112 U.S. 717 (1885)


Supreme Court of United States.

Decided January 5, 1885.

Attorney(s) appearing for the Case

Mr. Charles C. Cole, and Mr. J. Holdsworth Gordon, for appellants.

Mr. R.G. Barr, for appellee.

MR. JUSTICE HARLAN delivered the opinion of the court. He recited the facts as above stated, and continued:

The trustee was not a merely nominal party. The object of the suit was to prevent him from selling the property under the power given by the deed of trust. The relief asked could not have been granted without his being before the court. There was no separable controversy between the complainants and the other defendants, touching the sale of the property, which could have been determined between them without the presence of the trustee. He was, therefore, an indispensable party defendant. Whether he had the right and was under a duty to sell the property was the controversy in which all the parties to the suit were interested. His citizenship, therefore, is material in determining whether the suit was one of which the Circuit Court could take cognizance. The record discloses nothing upon that point. He may be — and we infer from the recitals of the deed of trust that he is — a citizen of the same State with the complainants. If such be the fact, the cause was not one that could be removed. As the trustee and the complainants are on opposite sides of the real controversy in relation to the sale of the property, and since it does not appear, affirmatively, that the Circuit Court had jurisdiction, by reason of the citizenship of the parties, the decree must be reversed, with directions — unless such jurisdiction, upon the return of the cause, shall be made to appear — to remand the suit to the State court. Coal Co. v. Blatchford, 11 Wall. 172; Gardner v. Brown, 21 Wall. 36; Ribon v. Railroad Co., 16 Wall. 446; Knapp v. Railroad, 20 Wall. 117; Grace v. American Ins. Co., 109 U.S. 278; Mansfield Railway Co. v. Swan, 111 U.S. 379, 381-2; American Bible Society v. Price, 110 U.S. 61; Barney v. Latham, 103 U.S. 205; Blake v. McKim, 103 U.S. 336.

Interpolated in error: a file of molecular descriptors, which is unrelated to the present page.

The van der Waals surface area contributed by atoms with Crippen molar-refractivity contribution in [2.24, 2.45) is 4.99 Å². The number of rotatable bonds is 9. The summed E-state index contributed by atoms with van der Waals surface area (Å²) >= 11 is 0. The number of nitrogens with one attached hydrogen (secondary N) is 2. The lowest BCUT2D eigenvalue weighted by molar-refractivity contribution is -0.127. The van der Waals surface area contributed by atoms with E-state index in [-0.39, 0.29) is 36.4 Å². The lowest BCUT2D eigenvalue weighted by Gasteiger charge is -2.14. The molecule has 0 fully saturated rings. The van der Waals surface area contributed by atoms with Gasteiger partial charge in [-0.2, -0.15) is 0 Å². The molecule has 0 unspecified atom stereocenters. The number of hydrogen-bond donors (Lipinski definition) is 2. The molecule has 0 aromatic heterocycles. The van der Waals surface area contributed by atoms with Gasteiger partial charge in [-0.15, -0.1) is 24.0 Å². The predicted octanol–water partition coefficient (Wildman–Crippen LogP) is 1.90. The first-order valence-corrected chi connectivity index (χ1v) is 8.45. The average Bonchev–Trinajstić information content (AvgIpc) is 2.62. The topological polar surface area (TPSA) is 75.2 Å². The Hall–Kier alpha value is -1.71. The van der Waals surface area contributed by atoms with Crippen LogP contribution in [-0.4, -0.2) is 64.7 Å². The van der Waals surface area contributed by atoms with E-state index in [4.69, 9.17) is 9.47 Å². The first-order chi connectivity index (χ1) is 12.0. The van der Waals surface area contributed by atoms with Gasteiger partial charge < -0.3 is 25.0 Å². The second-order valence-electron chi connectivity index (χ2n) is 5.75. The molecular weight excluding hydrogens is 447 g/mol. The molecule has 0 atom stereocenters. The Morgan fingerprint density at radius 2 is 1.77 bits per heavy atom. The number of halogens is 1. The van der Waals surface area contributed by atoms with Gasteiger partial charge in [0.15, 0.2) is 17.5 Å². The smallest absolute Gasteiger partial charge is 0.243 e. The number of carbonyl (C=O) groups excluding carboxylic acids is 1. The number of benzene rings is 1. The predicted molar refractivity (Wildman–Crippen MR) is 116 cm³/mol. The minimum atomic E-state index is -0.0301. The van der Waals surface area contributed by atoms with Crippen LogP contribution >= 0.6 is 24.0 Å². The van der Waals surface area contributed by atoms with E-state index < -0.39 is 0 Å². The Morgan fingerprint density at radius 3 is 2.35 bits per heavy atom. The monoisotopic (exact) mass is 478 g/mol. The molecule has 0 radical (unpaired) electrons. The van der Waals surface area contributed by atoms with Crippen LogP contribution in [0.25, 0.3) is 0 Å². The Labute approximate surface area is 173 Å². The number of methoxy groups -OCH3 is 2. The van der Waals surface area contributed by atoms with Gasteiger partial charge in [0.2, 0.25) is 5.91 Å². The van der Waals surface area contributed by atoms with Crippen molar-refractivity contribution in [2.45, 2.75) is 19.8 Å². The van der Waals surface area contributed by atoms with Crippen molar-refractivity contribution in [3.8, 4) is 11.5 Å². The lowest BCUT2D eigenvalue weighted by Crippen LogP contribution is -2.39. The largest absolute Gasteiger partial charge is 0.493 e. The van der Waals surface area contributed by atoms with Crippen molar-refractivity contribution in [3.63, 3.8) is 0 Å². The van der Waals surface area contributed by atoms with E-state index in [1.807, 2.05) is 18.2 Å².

It is so ordered.


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